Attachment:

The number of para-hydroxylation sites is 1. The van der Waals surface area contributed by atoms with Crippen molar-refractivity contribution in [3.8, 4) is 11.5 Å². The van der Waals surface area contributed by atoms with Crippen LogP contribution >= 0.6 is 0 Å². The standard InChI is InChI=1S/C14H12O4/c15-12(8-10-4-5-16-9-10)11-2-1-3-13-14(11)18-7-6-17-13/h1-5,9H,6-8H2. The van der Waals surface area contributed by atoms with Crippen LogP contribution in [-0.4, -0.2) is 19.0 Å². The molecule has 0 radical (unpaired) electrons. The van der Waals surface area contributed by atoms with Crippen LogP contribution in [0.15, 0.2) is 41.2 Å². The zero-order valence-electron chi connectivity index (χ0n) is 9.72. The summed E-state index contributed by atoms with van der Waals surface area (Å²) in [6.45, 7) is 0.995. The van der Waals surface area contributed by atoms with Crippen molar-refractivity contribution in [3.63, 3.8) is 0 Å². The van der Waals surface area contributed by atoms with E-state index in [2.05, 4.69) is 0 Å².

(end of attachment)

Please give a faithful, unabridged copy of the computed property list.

The number of para-hydroxylation sites is 1. The van der Waals surface area contributed by atoms with Crippen molar-refractivity contribution in [3.8, 4) is 11.5 Å². The van der Waals surface area contributed by atoms with Crippen LogP contribution >= 0.6 is 0 Å². The standard InChI is InChI=1S/C14H12O4/c15-12(8-10-4-5-16-9-10)11-2-1-3-13-14(11)18-7-6-17-13/h1-5,9H,6-8H2. The van der Waals surface area contributed by atoms with Crippen LogP contribution in [-0.4, -0.2) is 19.0 Å². The molecule has 0 radical (unpaired) electrons. The van der Waals surface area contributed by atoms with Crippen LogP contribution in [0.15, 0.2) is 41.2 Å². The zero-order valence-electron chi connectivity index (χ0n) is 9.72. The summed E-state index contributed by atoms with van der Waals surface area (Å²) in [6.45, 7) is 0.995. The van der Waals surface area contributed by atoms with Crippen molar-refractivity contribution in [3.63, 3.8) is 0 Å². The van der Waals surface area contributed by atoms with E-state index in [2.05, 4.69) is 0 Å².